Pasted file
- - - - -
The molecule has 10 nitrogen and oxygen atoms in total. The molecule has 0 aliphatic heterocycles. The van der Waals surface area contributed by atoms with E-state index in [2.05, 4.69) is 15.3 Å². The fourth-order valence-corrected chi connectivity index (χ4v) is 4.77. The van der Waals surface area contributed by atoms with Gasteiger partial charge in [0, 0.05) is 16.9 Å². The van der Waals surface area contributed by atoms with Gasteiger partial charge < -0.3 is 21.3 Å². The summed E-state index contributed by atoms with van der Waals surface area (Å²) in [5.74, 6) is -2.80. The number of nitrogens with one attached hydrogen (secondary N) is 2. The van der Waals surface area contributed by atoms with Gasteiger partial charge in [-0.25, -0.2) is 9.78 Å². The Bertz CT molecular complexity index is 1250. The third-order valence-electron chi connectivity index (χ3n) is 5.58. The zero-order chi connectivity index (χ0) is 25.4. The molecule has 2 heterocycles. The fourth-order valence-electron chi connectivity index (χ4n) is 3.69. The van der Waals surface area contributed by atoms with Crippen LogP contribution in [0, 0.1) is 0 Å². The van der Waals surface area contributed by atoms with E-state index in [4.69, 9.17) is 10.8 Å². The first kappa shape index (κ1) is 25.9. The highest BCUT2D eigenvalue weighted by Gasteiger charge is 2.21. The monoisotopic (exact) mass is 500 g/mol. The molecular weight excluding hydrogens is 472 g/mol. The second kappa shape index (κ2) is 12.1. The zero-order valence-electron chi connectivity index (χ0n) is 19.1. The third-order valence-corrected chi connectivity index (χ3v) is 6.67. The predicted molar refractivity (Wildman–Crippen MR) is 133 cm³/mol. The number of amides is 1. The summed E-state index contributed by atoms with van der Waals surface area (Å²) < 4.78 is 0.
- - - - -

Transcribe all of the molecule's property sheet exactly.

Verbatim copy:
The molecule has 10 nitrogen and oxygen atoms in total. The molecule has 0 aliphatic heterocycles. The van der Waals surface area contributed by atoms with E-state index in [2.05, 4.69) is 15.3 Å². The fourth-order valence-corrected chi connectivity index (χ4v) is 4.77. The van der Waals surface area contributed by atoms with Gasteiger partial charge in [0, 0.05) is 16.9 Å². The van der Waals surface area contributed by atoms with Gasteiger partial charge < -0.3 is 21.3 Å². The summed E-state index contributed by atoms with van der Waals surface area (Å²) in [5.74, 6) is -2.80. The number of nitrogens with one attached hydrogen (secondary N) is 2. The van der Waals surface area contributed by atoms with Gasteiger partial charge in [-0.25, -0.2) is 9.78 Å². The Bertz CT molecular complexity index is 1250. The third-order valence-electron chi connectivity index (χ3n) is 5.58. The zero-order chi connectivity index (χ0) is 25.4. The molecule has 2 heterocycles. The fourth-order valence-electron chi connectivity index (χ4n) is 3.69. The van der Waals surface area contributed by atoms with Crippen LogP contribution in [0, 0.1) is 0 Å². The van der Waals surface area contributed by atoms with E-state index in [4.69, 9.17) is 10.8 Å². The first kappa shape index (κ1) is 25.9. The highest BCUT2D eigenvalue weighted by Gasteiger charge is 2.21. The monoisotopic (exact) mass is 500 g/mol. The molecular weight excluding hydrogens is 472 g/mol. The second kappa shape index (κ2) is 12.1. The zero-order valence-electron chi connectivity index (χ0n) is 19.1. The third-order valence-corrected chi connectivity index (χ3v) is 6.67. The predicted molar refractivity (Wildman–Crippen MR) is 133 cm³/mol. The number of amides is 1. The summed E-state index contributed by atoms with van der Waals surface area (Å²) < 4.78 is 0.